Republican Senator Ron Johnson, of Wisconsin, is petitioning newly-crowned Food and Drug Administration Commissioner Scott Gottlieb to reconsider Obama-era rules for the manufacturers of e-cigarettes.
“The rules threaten an emerging industry as well as former smokers who have switched to vaping,” said Johnson, who is also the chairman of the Homeland Security and Government Affairs Committee.
Writing to Gottlieb, he argued that “The regulations require e-cigarette manufacturers to complete costly and time-consuming applications to get federal approval to sell e-cigarette products.”
The FDA passed regulations in May 2016 which gave e-cigarette manufacturers periods of time ranging from one to two years to request exemptions from approval processes and submit applications for pre-market approval, among other requirements.
In his letter to Dr. Gottlieb, Johnson wrote, “I am pleased that the FDA recently announced that it would delay enforcement of the regulation.
“Although this is a positive first step, more must be done to permanently rein in this burdensome rule,” Johnson continued. “As you begin your tenure as Commissioner of the FDA, I respectfully urge you to review the FDA’s e-cigarette regulation so the industry can continue to innovate and offer vapers an alternative to smoking.”
The Senate webpage which contains an excerpt of the letter, as well as the full text, suggests that implementing the Obama-era regulations could hurt small businesses as well as American health. The argument for the latter posits vaping as a relatively healthy alternative to tobacco, given its absence of tobacco and a number of carcinogens contained in tobacco products.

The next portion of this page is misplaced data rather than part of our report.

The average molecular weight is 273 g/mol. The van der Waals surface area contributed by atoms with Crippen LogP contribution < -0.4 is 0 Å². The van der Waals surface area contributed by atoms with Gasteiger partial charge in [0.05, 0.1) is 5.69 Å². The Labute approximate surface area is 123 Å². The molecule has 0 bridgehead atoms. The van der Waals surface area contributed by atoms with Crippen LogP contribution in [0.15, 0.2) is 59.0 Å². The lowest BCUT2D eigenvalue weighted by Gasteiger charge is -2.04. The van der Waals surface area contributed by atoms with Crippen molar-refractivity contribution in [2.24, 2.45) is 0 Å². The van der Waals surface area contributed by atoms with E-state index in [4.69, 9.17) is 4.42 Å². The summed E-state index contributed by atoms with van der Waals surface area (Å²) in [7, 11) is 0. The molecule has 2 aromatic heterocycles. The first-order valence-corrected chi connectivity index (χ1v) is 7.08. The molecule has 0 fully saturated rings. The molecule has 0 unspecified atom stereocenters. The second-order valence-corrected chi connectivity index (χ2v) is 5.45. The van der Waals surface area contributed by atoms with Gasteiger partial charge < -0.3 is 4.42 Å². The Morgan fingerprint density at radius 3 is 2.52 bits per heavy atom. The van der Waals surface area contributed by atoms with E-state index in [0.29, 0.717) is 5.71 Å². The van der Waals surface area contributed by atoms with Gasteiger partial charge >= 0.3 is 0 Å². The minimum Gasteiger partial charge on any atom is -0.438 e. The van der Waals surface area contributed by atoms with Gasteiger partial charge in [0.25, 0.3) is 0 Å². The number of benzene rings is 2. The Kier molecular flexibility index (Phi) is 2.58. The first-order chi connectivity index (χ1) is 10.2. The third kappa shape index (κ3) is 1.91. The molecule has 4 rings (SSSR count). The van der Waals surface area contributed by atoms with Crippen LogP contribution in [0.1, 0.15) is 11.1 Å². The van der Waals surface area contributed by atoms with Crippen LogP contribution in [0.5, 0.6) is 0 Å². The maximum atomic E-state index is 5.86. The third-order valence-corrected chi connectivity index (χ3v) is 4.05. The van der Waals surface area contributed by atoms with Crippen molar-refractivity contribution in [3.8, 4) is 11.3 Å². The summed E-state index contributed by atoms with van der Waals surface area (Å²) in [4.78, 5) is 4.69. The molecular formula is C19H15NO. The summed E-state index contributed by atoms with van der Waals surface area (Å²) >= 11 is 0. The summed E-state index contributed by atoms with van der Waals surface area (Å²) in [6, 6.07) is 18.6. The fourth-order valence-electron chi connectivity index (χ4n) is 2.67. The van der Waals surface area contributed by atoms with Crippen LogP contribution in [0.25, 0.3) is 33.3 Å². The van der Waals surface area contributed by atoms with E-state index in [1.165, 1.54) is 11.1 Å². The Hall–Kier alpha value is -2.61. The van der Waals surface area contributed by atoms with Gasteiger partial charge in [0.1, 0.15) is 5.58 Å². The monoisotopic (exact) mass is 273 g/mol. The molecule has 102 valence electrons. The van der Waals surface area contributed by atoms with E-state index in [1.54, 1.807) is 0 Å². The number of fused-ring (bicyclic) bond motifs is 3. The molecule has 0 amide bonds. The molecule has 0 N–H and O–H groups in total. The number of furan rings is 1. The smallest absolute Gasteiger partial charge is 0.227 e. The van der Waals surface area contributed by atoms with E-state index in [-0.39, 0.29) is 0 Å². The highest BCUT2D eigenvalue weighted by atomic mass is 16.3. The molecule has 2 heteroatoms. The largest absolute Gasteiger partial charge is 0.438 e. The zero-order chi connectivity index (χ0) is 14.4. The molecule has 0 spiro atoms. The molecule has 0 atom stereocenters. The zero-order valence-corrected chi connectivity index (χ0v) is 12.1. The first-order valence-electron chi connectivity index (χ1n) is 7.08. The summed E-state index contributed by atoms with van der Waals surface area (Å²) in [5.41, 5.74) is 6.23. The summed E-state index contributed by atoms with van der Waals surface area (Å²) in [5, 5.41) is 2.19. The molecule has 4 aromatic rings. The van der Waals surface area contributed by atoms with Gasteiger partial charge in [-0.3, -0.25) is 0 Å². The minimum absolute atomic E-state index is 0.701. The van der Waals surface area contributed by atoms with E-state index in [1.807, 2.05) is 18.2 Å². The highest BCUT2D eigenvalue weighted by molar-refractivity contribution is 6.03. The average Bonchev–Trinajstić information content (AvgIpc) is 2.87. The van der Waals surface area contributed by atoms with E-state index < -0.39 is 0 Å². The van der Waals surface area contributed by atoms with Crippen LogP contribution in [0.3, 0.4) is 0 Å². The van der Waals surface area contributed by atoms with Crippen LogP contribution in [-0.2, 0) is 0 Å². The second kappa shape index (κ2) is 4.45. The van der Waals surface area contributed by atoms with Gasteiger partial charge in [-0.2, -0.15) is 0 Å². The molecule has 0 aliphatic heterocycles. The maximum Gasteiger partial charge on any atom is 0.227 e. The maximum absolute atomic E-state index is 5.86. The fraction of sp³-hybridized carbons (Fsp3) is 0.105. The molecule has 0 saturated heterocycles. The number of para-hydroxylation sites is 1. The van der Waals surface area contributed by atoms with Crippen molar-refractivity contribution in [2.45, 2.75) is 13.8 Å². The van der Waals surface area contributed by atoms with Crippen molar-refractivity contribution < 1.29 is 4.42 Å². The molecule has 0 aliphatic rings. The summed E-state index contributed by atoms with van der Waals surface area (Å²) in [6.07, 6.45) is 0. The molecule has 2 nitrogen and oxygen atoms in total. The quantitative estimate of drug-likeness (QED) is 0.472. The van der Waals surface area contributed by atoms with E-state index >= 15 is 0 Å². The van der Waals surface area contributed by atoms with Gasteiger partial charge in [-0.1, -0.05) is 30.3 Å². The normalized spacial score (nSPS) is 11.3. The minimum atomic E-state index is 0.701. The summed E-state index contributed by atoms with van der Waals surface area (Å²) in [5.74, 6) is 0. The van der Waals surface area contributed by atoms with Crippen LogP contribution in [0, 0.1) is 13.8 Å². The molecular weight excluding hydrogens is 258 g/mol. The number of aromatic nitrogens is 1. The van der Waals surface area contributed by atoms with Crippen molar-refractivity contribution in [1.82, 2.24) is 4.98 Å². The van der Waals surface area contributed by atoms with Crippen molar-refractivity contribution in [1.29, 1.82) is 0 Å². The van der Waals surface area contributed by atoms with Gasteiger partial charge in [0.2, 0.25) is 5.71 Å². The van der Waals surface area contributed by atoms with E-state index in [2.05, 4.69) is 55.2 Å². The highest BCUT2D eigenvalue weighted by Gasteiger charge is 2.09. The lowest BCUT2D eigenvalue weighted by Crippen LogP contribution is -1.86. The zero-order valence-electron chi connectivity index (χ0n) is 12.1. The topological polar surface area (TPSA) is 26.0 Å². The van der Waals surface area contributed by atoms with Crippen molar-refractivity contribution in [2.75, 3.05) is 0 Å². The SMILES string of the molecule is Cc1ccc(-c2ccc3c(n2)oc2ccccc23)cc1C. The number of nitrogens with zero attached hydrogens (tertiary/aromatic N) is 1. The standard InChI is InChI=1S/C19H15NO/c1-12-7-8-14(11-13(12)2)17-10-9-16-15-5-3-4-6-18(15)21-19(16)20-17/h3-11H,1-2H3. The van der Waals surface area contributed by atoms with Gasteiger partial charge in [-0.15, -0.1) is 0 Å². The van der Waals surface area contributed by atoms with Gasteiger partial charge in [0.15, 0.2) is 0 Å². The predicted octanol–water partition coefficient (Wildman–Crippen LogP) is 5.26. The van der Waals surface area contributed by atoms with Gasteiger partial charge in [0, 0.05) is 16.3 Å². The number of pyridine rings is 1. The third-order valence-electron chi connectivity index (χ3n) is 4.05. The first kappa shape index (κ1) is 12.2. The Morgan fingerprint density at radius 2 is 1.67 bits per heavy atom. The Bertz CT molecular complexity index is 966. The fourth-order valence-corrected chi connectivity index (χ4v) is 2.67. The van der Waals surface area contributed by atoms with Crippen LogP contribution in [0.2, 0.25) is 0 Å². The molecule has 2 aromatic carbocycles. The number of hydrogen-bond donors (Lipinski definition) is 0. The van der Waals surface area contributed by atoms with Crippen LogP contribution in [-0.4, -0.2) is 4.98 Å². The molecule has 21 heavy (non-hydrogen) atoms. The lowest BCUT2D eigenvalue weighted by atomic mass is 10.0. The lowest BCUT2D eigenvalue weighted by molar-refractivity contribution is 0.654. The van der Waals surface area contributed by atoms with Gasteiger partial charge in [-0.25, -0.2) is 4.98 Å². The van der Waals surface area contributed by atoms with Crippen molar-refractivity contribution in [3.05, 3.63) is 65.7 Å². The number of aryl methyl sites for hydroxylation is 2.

Under the Obama administration, the FDA has contended that vaping is still harmful, given it contains the addictive substance nicotine. The agency wrote of vaping products on their ‘Tobacco Products’ page that, “consumers currently don’t know the potential risks of e-cigarettes when used as intended, how much nicotine or other potentially harmful chemical are being inhaled during use, or whether there are any benefits associated with using these products.”
Despite the FDA’s skepticism of vaping under Obama, Ron Johnson may have found an ally in newly-minted Commissioner Gottlieb, who refused during his confirmation hearing to take a stance on banning flavored cigars and electronic cigarettes.
Questioned by Sen. Patty Murray (D-WA) as to whether he thought e-cigarette flavors such as “gummy bear” and “ice cream” are appropriate for a market saturated with young consumers, Gottlieb said, “I recognize there is a line somewhere, and I don’t know where that line gets drawn.”
Johnson isn’t the only legislator to back e-cigarettes.
California Rep. Duncan Hunter became a vaping hero after he puffed on an electronic cigarette during a Transportation and Infrastructure Committee meeting, demonstrating the lack of risk associated with e-cigarette use on airplanes.